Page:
“What happens after that, I don’t know – we will see, depending on what the data says,” Cuomo, whose state is the U.S. epicenter of the global coronavirus pandemic, accounting for 40% of the country’s dead, said at a news briefing.
The New York state extension was ordered even though key metrics such as the rate of new hospitalizations pointed to an ebbing of the outbreak there.
FILE PHOTO: U.S. President Donald Trump addresses the daily coronavirus task force briefing in the Rose Garden at the White House in Washington, U.S., April 15, 2020. REUTERS/Leah Millis
Public health experts say a major expansion of testing to determine the full scope of the pandemic, track new infections and gauge the extent of any “herd” immunity in the general population is necessary before social distancing restrictions can safely be relaxed.
PATCHWORK OF STATE ACTIONS
Wisconsin Governor Tony Evers on Thursday extended his state’s “safer at home” order until May 26, but carved out a new exemption for golf courses while extending curb-side pickup and delivery allowances to non-essential businesses.
Last week, Los Angeles, the nation’s second-largest city, extended its restrictions to May 15, and the District of Columbia did likewise on Wednesday. Missouri Governor Mike Parson on Thursday extended his “Stay Home Missouri” Order through May 3.
In addition to the seven-state East Coast coalition, the governors of California, Oregon and Washington state have vowed to work together on a West Coast reopening plan, and seven states in the Midwest on Thursday announced a similar alliance.
In the latest measure of the economic toll taken by the pandemic, another 5.2 million Americans sought unemployment benefits last week, the Labor Department reported on Thursday, lifting total filings for claims over the past month to more than 22 million.
“Really, there’s no comparable event in American economic history,” said Daniel Zhao, senior economist at Glassdoor recruiting site. “This crisis combines the scale of a national, if not global, downturn with the pace of a natural disaster.”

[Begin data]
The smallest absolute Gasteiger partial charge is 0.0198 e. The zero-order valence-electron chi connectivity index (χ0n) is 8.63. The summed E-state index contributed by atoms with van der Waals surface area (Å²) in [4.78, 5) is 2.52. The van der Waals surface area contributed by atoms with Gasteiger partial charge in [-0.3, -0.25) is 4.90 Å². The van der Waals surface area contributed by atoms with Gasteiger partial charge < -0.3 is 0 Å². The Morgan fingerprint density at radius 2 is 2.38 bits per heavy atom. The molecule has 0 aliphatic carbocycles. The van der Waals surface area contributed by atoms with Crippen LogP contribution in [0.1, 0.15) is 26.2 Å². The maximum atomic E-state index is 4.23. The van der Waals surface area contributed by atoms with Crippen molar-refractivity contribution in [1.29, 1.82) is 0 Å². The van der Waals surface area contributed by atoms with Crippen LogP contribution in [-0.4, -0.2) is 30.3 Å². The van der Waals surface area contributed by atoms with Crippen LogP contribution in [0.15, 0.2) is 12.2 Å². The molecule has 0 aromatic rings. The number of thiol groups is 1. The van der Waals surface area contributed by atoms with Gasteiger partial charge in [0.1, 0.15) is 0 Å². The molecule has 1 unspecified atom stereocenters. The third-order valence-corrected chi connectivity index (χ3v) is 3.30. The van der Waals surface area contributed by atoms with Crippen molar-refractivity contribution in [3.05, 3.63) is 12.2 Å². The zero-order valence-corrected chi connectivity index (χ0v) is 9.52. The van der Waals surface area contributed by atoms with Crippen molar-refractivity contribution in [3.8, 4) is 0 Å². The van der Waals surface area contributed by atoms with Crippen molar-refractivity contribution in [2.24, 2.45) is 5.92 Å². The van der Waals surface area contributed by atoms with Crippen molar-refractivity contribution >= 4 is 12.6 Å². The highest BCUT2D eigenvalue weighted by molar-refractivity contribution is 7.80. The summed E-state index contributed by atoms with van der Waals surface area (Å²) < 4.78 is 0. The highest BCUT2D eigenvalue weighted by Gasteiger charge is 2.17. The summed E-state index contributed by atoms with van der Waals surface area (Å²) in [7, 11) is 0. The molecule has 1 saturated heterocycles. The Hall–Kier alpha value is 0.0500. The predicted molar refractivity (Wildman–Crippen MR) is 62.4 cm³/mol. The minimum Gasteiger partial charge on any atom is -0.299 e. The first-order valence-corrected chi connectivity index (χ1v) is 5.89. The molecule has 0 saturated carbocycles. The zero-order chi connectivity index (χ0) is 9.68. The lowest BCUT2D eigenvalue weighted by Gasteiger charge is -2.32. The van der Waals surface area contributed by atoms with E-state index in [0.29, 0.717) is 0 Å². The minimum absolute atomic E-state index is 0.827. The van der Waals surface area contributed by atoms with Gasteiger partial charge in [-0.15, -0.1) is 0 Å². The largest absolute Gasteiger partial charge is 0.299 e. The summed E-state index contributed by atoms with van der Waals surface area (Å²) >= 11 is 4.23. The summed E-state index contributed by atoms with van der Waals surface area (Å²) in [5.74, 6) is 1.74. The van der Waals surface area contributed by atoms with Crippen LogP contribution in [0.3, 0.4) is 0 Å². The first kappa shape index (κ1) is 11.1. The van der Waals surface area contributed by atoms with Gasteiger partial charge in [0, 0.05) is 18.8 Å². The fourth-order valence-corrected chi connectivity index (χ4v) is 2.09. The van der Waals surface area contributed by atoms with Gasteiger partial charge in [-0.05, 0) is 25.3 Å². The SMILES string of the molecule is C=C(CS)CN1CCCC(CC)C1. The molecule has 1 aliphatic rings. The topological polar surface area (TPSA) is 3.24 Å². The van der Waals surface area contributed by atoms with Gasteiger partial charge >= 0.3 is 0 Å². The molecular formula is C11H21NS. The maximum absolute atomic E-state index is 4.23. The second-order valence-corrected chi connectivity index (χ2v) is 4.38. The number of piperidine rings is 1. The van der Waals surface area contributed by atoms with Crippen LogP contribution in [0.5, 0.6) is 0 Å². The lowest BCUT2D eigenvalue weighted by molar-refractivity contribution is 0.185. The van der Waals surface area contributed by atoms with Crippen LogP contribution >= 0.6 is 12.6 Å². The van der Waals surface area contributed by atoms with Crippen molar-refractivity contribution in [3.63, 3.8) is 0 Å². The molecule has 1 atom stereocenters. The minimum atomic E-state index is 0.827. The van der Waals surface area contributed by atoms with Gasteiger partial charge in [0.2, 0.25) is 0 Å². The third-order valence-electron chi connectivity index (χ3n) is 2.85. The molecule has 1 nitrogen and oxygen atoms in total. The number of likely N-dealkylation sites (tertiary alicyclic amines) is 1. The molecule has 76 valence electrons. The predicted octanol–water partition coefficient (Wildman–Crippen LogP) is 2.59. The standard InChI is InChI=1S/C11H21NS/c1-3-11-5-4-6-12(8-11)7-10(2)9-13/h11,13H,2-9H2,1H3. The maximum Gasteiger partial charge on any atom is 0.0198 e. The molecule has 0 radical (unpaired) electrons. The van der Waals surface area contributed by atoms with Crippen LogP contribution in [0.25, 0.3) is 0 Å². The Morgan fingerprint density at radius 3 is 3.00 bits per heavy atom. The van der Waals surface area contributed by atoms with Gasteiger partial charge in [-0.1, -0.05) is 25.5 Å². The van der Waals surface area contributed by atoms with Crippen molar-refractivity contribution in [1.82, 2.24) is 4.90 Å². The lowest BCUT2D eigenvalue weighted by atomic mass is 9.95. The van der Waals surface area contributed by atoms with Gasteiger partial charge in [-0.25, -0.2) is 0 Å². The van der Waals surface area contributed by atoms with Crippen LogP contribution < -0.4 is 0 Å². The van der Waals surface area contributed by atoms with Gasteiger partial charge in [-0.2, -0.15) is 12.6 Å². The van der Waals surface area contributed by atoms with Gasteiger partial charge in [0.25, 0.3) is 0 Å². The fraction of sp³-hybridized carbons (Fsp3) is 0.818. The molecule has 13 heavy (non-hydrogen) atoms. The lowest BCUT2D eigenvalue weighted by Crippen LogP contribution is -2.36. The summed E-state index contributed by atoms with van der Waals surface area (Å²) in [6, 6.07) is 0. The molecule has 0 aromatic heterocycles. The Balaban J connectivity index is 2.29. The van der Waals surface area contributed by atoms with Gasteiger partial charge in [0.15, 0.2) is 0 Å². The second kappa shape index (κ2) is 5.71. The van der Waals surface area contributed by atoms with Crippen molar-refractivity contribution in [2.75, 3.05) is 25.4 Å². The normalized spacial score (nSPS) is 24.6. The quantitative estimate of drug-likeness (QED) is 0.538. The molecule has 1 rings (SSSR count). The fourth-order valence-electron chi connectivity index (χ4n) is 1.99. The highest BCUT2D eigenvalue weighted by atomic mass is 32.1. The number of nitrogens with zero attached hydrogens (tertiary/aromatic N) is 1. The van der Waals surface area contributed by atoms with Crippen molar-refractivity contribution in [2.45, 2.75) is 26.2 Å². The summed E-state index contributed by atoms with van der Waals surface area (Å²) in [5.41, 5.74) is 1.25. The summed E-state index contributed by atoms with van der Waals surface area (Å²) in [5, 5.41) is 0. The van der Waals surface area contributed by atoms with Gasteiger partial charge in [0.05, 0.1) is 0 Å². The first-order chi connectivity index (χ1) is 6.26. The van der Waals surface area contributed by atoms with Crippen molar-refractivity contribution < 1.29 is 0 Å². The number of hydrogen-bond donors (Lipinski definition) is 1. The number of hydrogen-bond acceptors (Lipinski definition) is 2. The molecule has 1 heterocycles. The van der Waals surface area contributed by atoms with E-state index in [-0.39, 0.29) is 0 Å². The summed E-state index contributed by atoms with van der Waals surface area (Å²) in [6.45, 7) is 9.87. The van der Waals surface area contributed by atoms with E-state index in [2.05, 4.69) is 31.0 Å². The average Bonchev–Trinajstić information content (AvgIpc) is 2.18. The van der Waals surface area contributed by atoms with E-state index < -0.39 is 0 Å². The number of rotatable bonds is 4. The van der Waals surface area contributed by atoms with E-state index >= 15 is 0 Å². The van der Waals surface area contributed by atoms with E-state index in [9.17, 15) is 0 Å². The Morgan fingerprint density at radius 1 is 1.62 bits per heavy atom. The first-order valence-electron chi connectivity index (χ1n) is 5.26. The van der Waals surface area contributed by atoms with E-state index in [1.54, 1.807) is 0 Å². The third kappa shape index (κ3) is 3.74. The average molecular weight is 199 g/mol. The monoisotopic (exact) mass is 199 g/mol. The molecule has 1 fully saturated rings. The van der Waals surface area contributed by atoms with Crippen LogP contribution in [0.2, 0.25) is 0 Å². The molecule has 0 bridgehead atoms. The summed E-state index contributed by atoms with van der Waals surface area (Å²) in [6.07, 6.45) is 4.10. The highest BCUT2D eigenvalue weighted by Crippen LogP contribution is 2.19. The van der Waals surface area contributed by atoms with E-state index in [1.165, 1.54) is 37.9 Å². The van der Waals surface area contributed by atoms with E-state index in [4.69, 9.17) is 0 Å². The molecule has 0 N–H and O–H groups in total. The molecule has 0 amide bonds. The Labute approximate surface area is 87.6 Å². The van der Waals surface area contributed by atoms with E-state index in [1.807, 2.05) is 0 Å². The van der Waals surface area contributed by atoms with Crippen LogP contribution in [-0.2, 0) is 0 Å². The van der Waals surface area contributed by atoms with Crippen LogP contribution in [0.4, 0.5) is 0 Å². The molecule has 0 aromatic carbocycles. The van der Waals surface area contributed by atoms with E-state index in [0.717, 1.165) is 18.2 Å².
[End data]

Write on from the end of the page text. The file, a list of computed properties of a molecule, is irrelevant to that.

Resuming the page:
The number of known U.S. infections rose by at least 30,000 on Wednesday, the biggest increase in five days, according to a Reuters tally. But not all states have been hit equally hard.
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A handful of governors this week began talking about reopening their states as early as May 1, including North Dakota’s Doug Burgum, Ohio’s Mike DeWine, and Tennessee’s Bill Lee. Eighteen states have recorded fewer than 100 deaths from COVID-19.
Even within states, urban areas have been hit harder than rural areas. That divide has inflamed political and social divisions and prompted protests against state leaders who opted to keep residents at home.
In Richmond, Virginia, about 30 people gathered outside the state Capitol on Thursday in defiance of a stay-at-home order that the Democratic governor has instituted until June 10.
“STOP the MADNESS! It’s just a COLD VIRUS! End the shutdown for the GOOD of US all!” one of the demonstrators’ signs read. The state has recorded nearly 7,000 cases and 208 deaths.
Reporting by Susan Heavey and Makini Brice in Washington; Jessica Resnick-Ault and Maria Caspani in New York; Lisa Shumaker in Chicago; Nathan Layne in Connecticut, Seth Herald in Lansing; Writing by Sonya Hepinstall; Editing by Frank McGurty and Alistair Bell